BACKGROUND OF THE INVENTION
This invention relates generally to pool cleaner devices for dislodging and/or collecting debris within swimming pools and the like. More particularly, this invention relates to an improved pool cleaner of the type designed for generally random travel along submerged floor and side wall surfaces of a swimming pool to dislodge and collect fine sediment and other particulate debris accumulated thereon. The improved pool cleaner is adapted for electric powered operation, and/or includes a directional control system for monitoring cleaner movements in a manner to prevent, e.g., excess twisting of a conduit such as a power cable to which the pool cleaner is tethered.
Automatic swimming pool cleaners are well known in the art for use in maintaining a swimming pool in an overall state of cleanliness. In this regard, residential and commercial swimming pools normally include a standard water filtration system including a main circulation pump and related main filter unit for filtering the pool water. The filtration system is typically operated for several hours on a daily basis to draw water from the pool for flow through the main filter unit and subsequent return circulation to the pool, wherein the filter unit includes an appropriate filter media for collecting and thus removing solid debris such as fine grit and silt, twigs, leaves, insects, and other particulate matter suspended within the pool water. Although such filtration systems function efficiently to collect suspended particulate, it has been recognized that some particulate tends to settle onto submerged pool floor and wall surfaces and thus is not removed by the standard filtration system. Automatic swimming pool cleaners have been developed and are widely used to assist in a more thorough cleaning of the pool by directly collecting such settled matter, and/or by re-suspending the settled matter so that it can be collected by the main filter unit.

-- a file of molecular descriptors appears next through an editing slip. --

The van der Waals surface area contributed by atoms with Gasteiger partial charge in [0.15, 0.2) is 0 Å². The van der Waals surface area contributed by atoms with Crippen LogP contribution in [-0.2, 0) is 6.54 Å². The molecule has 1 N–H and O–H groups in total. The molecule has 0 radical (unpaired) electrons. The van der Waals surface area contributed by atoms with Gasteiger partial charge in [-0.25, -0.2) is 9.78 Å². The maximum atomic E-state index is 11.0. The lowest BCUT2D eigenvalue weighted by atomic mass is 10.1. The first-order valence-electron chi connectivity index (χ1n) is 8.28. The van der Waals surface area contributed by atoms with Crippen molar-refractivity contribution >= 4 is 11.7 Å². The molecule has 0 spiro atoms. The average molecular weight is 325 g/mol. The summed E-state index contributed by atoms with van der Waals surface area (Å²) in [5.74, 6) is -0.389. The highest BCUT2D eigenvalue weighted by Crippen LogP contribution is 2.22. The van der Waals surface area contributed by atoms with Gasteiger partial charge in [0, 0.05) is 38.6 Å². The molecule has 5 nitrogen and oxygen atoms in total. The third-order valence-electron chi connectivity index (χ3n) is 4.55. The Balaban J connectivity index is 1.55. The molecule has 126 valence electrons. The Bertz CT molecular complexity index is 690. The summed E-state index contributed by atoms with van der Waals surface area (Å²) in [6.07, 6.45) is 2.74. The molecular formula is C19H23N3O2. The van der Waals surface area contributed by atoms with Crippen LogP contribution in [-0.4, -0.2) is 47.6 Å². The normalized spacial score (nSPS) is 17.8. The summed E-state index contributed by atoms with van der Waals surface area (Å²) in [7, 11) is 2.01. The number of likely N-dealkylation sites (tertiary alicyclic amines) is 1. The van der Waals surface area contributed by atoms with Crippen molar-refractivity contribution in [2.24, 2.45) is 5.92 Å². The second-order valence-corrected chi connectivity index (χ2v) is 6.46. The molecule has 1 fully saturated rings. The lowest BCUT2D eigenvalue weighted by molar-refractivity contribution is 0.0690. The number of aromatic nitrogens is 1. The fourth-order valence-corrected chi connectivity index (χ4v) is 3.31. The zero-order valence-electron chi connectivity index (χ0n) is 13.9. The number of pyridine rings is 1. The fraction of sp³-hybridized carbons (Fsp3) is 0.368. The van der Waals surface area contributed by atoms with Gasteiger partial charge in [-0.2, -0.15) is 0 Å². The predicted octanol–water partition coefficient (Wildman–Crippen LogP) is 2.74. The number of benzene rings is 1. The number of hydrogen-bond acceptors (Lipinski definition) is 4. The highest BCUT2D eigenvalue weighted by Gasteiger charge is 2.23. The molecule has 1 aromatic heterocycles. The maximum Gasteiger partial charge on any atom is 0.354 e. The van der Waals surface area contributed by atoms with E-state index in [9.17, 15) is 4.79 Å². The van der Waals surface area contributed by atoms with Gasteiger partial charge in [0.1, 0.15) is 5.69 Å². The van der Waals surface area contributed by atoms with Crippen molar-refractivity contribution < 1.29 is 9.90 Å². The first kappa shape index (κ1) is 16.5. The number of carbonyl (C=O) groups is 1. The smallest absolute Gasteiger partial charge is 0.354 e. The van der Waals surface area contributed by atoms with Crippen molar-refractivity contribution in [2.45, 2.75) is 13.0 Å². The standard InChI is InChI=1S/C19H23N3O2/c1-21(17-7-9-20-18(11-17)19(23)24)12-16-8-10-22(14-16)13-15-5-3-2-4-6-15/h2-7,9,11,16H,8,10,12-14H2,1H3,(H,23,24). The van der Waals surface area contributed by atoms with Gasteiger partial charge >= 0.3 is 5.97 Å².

More specifically, in one common form, the automatic swimming pool cleaner comprises a relatively compact wheeled housing adapted to travel randomly over submerged floor and wall surfaces of the pool. The cleaner is normally connected by a water supply hose or the like to the standard filtration system, such as by connection to the positive pressure discharge side of the system as described in U.S. Pat. Nos. 6,665,900; 5,863,425; 4,558,479; 4,589,986; and 3,822,754. The filtration system provides a water flow through the supply hose to the cleaner, wherein this water flow is typically used to create or induce an upwardly directed suction flow through a suction mast for vacuuming grit and debris through the suction mast into a porous filter bag mounted on an upper or downstream end thereof. Exemplary filter bags of this general type and related techniques for removable mounting onto the pool cleaner suction mast are shown and described in U.S. Pat. Nos. 4,618,420; D288,373; 4,575,423; D294,963; 4,589,986; 5,863,425; 6,740,233; 6,908,550; D409,341; and D468,067; and in copending U.S. Ser. Nos. 10/911,188; 10/917,790; and 11/103,714. The water flow through the pool cleaner may also be used to power a hydraulic drive means which causes the cleaner to travel about within the swimming pool.
In alternative hydraulically powered pool cleaner designs, the pool cleaner is adapted for connection to the suction side of the filtration system, whereby water is drawn through the pool cleaner to operate a drive mechanism for transporting the cleaner within the pool while vacuuming settled debris to the filter canister of the pool filtration system. See, for example, U.S. Pat. Nos. 3,803,658; 4,023,227; 4,133,068; 4,208,752; 4,643,217; 4,679,867; 4,729,406; 4,761,848; 5,105,496; 5,265,297; 5,634,229; 6,094,764; and 6,112,354.
Some pool cleaners have been developed for electric-powered operation to travel over submerged surfaces of a swimming pool or the like to dislodge and/or collect settled debris. See, for example, U.S. Pat. Nos. 4,518,437; 4,786,334; 5,569,371; 6,299,699; 6,412,133; 6,652,742; 6,758,226; 6,815,918; 6,842,931; and 6,908,550; and U.S. Publications 2003/0159723; 2004/0168838; and 2004/0168299; and PCT Publication WO 2005/0045162. In some such designs, these electric-powered pool cleaners are tethered to a power cord which is coupled in turn to a suitable electric power source or power module at a deckside or other dry site location near the swimming pool. Other electric-powered pool cleaners envision an on-board rechargeable battery power source.
The present invention relates to improvements in automatic pool cleaner devices of the electric powered type, including, e.g., an improved traction drive system and related pressurized water management system for vacuuming and collecting settled debris by venturi action, and further including an improved directional control system for preventing, e.g., excess twisting of a tether conduit such as a power cable.
SUMMARY OF THE INVENTION